Re-thinking procrastination

Yesterday I had an urge to send a card to someone. I knew it would feel good to do, and probably bring a smile to their face, too.

But almost immediately, I got anxious. I felt my chest tighten as my mind frantically sought out other ideas for what I should do instead.

I recognized it as the way I feel when I'm about to procrastinate.

But why would it be kicking in now?

I'd always assumed that I procrastinate because I'm afraid something is going to be hard or unpleasant, or that I might fail or feel stupid. But here I was, about to procrastinate on something I find fulfilling and enjoyable, and not particularly risky. 

Did I secretly not want to reach out? Was I afraid of rejection? In the past I might have assumed one of those must be it. But this time, for whatever reason, I actually stopped and asked myself what was going on, and I got a totally different answer. It was in the form of a deeply rooted belief: You have to work before you play.

It could have come straight from the lips of my Puritan ancestors, and yet here it was still alive in me, basically telling me that I'm not allowed to do this thing that I enjoy until I've earned it by first doing something unpleasant.

The "work before play" advice might make sense if enjoyable, fulfilling (play) activities were harmful for me or the people around me. But for the most part, they are not! Reaching out to others is helpful. Working on exciting projects is helpful. Attending to my well-being is helpful. 

And while there's a place for doing unpleasant chores from time to time, for the most part, I don't think my slogging and suffering particularly benefits the world.

The big problem with a "work before play" mentality is that it treats work and play as if they are separate and in opposition to each other -- as if work can't feel playful and play can't create value. But it seems to me that when I'm at my best, both things go together. Isn't that what I want to aim for?

All this makes me wonder if I've been inadvertently passing down an unhelpful "work before play" attitude to my children: Eat dinner before dessert. Clean up the living room before you watch TV. Do your homework before playing games.

There are practical reasons for these instructions, of course, but am I teaching them that there is an inherent trade-off between being responsible and being happy? Are they learning that they have to earn enjoyment by first paying their dues to the Powers (Parents) That Be?

As adults, will they unnecessarily postpone doing things in life that they really want to do? Will they come to believe that procrastination is a form of virtue? 

Not if I can help it.

For my own sake, as well as theirs, I am going to start modeling something different. Starting with sending out that card.

What do you want to do?

Don't do it because you have to; do it because you want to. And if you don't want to, don't do it.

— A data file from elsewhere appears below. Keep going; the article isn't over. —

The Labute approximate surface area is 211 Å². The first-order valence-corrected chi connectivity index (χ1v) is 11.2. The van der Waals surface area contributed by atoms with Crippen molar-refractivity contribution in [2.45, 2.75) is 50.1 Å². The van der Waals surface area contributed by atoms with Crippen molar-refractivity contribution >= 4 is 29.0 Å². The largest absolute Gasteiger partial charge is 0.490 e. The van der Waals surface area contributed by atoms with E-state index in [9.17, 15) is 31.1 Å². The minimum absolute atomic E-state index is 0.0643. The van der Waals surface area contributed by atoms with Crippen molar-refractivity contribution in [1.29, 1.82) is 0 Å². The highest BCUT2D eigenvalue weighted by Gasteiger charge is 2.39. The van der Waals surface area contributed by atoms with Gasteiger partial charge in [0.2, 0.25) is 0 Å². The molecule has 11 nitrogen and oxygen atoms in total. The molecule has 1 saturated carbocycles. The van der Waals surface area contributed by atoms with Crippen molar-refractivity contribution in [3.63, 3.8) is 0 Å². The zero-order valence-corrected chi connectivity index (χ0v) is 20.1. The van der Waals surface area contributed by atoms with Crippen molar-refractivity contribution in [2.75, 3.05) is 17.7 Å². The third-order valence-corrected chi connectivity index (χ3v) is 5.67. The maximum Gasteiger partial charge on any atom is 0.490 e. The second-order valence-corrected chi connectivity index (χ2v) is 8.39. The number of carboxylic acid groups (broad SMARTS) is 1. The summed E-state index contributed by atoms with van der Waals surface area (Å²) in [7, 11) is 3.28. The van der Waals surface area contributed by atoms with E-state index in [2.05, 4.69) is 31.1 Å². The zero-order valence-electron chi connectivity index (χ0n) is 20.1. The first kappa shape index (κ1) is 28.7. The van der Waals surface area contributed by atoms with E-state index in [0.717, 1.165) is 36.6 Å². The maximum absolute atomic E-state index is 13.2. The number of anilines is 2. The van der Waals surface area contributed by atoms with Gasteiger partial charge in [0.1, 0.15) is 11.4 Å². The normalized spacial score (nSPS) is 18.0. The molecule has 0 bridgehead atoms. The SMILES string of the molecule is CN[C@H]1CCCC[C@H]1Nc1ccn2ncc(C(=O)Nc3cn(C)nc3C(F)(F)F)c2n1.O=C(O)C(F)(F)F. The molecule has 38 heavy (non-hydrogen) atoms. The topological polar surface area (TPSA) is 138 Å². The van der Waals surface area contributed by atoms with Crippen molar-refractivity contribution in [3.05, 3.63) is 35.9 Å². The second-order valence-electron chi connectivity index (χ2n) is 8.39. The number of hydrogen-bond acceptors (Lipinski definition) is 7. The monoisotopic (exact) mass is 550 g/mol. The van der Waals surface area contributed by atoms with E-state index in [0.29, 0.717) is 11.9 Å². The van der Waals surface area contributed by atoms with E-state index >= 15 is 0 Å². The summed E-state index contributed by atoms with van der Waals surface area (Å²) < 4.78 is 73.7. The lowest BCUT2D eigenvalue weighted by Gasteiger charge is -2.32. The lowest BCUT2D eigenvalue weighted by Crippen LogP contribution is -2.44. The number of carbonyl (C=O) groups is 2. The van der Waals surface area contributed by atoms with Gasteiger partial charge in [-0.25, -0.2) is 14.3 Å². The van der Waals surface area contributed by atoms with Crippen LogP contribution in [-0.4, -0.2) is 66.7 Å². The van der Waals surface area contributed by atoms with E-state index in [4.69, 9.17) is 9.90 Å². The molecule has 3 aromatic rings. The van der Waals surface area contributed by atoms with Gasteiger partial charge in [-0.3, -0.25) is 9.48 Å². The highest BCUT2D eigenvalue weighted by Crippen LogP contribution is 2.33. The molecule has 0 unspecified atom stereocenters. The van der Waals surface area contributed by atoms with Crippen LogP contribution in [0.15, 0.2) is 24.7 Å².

I've met a lot of people who think that sounds like dangerous and irresponsible advice. If people actually followed it, they think, it would lead to mass laziness, ignorance, and social breakdown.

I disagree. 

I don't think people want to be lazy or ignorant. Nor do they want to sit idly by while their society breaks down. Those things don't actually feel good! 

Sometimes, though, it can be hard to know what our real desires are. What we want is mixed in with things we think we should want, that other people want, and that we've wanted in the past but don't actually serve us any more. Not to mention, powerful memories of those times when we did what we wanted and got punished, teased or rejected for it.

It's often a lot easier to just do what we're "supposed" to do and avoid asking what we want altogether.

That said, I find for myself that when I do take the time to sift through all the noise in my head, I am heartened by what I discover. What I really want to do isn't just good for me, but tends to be good for other people too.

I want to tell the truth with kindness and listen with humility. I want to take good care of my body and my environment. I want to follow through on my commitments. These things aren't always easy or comfortable, but they are aligned with my deepest values, and when I act on them, good things happen.

Following the "do what you want" advice is only a problem when I don't sit with the question long enough to find an action that would really feel good, and instead act on the first idea that pops into my head (e.g., yell at the person I'm mad at, eat yet another slice of cake, renege on a challenging commitment, etc.). In those cases I'm not actually doing what I want to do, but rather running on auto-pilot. It's not a problem of bad advice, but bad execution.

What do you think? Do you have a good sense of what you want to do? What would happen if you did those things more consistently?